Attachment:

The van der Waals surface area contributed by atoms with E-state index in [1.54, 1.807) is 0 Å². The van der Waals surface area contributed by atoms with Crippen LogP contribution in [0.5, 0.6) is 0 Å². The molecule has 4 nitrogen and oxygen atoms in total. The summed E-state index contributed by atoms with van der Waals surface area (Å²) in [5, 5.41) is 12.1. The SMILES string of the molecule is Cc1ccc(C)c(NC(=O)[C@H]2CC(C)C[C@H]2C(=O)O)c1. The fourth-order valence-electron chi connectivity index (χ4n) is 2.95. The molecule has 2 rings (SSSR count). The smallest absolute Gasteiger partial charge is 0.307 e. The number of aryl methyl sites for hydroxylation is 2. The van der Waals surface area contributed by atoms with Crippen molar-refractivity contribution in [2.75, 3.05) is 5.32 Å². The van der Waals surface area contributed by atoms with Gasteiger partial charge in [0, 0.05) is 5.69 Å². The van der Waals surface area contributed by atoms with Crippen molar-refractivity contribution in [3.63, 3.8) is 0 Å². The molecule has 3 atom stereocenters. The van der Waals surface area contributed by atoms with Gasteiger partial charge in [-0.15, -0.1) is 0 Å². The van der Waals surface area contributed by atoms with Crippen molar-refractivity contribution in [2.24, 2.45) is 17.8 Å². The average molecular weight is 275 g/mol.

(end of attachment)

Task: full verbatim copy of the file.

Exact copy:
The van der Waals surface area contributed by atoms with E-state index in [1.54, 1.807) is 0 Å². The van der Waals surface area contributed by atoms with Crippen LogP contribution in [0.5, 0.6) is 0 Å². The molecule has 4 nitrogen and oxygen atoms in total. The summed E-state index contributed by atoms with van der Waals surface area (Å²) in [5, 5.41) is 12.1. The SMILES string of the molecule is Cc1ccc(C)c(NC(=O)[C@H]2CC(C)C[C@H]2C(=O)O)c1. The fourth-order valence-electron chi connectivity index (χ4n) is 2.95. The molecule has 2 rings (SSSR count). The smallest absolute Gasteiger partial charge is 0.307 e. The number of aryl methyl sites for hydroxylation is 2. The van der Waals surface area contributed by atoms with Crippen molar-refractivity contribution in [2.75, 3.05) is 5.32 Å². The van der Waals surface area contributed by atoms with Gasteiger partial charge in [0, 0.05) is 5.69 Å². The van der Waals surface area contributed by atoms with Crippen molar-refractivity contribution in [3.63, 3.8) is 0 Å². The molecule has 3 atom stereocenters. The van der Waals surface area contributed by atoms with Gasteiger partial charge in [-0.15, -0.1) is 0 Å². The van der Waals surface area contributed by atoms with Crippen molar-refractivity contribution in [2.24, 2.45) is 17.8 Å². The average molecular weight is 275 g/mol.